Would you take an angry bear to the movies?
You know you have entered a dysfunctional system when all the people you meet seem to have lost their sense of humor all at once, people adopt a crisis-orientation to life, and even the smallest thing becomes deadly serious. Let me take a traditional office as an example. Imagine that you work at the headquarters of some big firm. You arrive at the office, cup of joe in your left hand, keys in the right, and a briefcase hanging from one of your shoulders. You greet your co-workers, as you always do, enter your office and settle into your workspace. This is your daily routine and you find comfort in your little rituals. It will be a busy day, but you really like your co-workers and find great satisfaction in doing what you do. Then, there seems to be a brief power outage because the lights flicker off and on for a second. You come out of your office and ask the coworker on your left, “Did your power just go out?” He looks at you with great intensity and says, “Don’t you see me working? Go bother someone else!” You become momentarily confused because this co-worker is usually jovial and quite likeable. “Perhaps he is having a bad day,” you think as you walk into the office across from his.
“Don’t you knock?” yells your supervisor as soon as she sees you enter. Then she adds, “How rude! What do you want?” You retreat with an apology and wonder when the open-door policy changed. Both interactions rattle you and you find yourself distracted throughout the day. A low-level anger is beginning to simmer in the pit of your stomach, and you are honestly confused about the changes you see in your coworkers. At lunch time, you notice that everyone is eating at their desk and three of your colleagues shush you as you make your way to the empty breakroom. You can hear two of them complaining that you walk around the building like a “bull in a china shop.” By now, you begin to think your colleagues are suffering from a mysterious case of mass grumpiness and you cannot wait until your day is over.
This is a silly case scenario. Dysfunction develops over time and it never is something that happens all at once, like lights going off and on. A most likely scenario is that the team dynamics changed at some point in the past, and the system has become dysfunctional over time. What is true in my scenario, however, is that newcomers are often confused and upset by what they encounter in these systems. I often hear jobs or families described as “Soul-crushing, lifeless, tense, and always in conflict.”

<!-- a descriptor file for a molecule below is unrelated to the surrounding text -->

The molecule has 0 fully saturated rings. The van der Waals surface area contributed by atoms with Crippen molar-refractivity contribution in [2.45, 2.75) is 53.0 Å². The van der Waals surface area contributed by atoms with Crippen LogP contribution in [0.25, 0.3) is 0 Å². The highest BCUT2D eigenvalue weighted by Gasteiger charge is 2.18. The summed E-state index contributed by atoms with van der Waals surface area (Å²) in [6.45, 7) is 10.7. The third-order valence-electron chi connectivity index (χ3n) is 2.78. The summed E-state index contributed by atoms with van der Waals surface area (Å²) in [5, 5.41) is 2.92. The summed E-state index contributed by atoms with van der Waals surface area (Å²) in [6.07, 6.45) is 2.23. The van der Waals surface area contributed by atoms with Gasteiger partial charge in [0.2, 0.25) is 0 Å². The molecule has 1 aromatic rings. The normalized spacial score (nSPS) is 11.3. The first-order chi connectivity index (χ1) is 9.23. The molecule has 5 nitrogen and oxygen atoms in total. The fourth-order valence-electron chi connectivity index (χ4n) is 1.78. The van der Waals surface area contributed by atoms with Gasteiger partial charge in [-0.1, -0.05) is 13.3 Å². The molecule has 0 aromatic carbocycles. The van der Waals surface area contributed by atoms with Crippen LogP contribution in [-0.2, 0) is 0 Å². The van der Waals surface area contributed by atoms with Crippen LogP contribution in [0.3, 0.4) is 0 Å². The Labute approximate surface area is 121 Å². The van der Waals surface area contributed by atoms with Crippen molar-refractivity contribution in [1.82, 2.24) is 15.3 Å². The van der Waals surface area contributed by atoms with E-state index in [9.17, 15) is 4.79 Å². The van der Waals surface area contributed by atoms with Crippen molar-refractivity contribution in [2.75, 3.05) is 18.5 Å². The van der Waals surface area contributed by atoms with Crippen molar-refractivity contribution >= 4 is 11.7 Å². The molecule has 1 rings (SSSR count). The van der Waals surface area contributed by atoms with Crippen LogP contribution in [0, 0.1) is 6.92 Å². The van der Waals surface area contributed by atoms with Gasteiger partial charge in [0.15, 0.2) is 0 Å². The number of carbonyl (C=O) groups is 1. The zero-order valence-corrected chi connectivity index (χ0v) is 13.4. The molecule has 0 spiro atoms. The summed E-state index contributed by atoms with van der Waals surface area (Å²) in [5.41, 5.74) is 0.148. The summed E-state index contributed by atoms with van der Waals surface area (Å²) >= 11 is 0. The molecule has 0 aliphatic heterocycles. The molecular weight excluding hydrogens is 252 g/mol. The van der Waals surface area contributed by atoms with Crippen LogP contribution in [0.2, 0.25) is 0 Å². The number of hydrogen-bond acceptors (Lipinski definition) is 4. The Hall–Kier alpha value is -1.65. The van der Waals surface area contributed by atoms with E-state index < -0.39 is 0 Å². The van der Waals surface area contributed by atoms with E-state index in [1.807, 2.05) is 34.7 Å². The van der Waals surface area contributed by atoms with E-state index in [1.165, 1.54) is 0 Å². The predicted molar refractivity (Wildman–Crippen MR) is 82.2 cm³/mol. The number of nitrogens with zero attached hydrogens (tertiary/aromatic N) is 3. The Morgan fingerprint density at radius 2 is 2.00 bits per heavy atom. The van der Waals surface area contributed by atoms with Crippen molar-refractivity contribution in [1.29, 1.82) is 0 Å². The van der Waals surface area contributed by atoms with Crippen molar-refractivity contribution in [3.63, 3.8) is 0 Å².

Experts tell us that job satisfaction has less to do with financial remuneration than it does with affirming and supportive relationships. A happy family life has less to do with financial resources than with high levels of love, compassion, and forgiveness. When administrators can convey a deep sense of caring, a high level of respect for all, and a jovial personality, they are often rewarded with loyalty and high productivity. This applies to families and marriages as well. When members of the family show appreciation, non-judgmental attitudes and behaviors, and loving service for the other, they are often rewarded with reciprocity, love, and care.
If you find yourself in a highly reactive, crisis-driven, angry system, I strongly recommend that you seek some help. If the dysfunction is at work, you may need to practice some emotional-detachment from the job-drama. Another way to say this is, “Don’t let it bother you!” You owe your employers your services and respect. You do not owe them your mental health. Do not allow yourself to become triangulated, do not share in the rumor-mill, and do not set others up for failure.
If the dysfunction is at home, I strongly recommend some form of counseling. Sometimes families stop communicating in a healthy way for so long that they need help finding their way back. Remember that serious things can remain serious without becoming deadly serious. Taking yourself too seriously often leads to rigidity, self-righteousness, and angry outbursts. Love can become disordered rather quickly and it often starts with the inability to laugh at the silly things in life.
I am praying for all of you during these stressful times of Pandemic. Please reach out if you need someone to listen to you in a non-judgmental way. In the meantime, do not take yourself too seriously. Remember, no one wants to take an angry bear to the movies.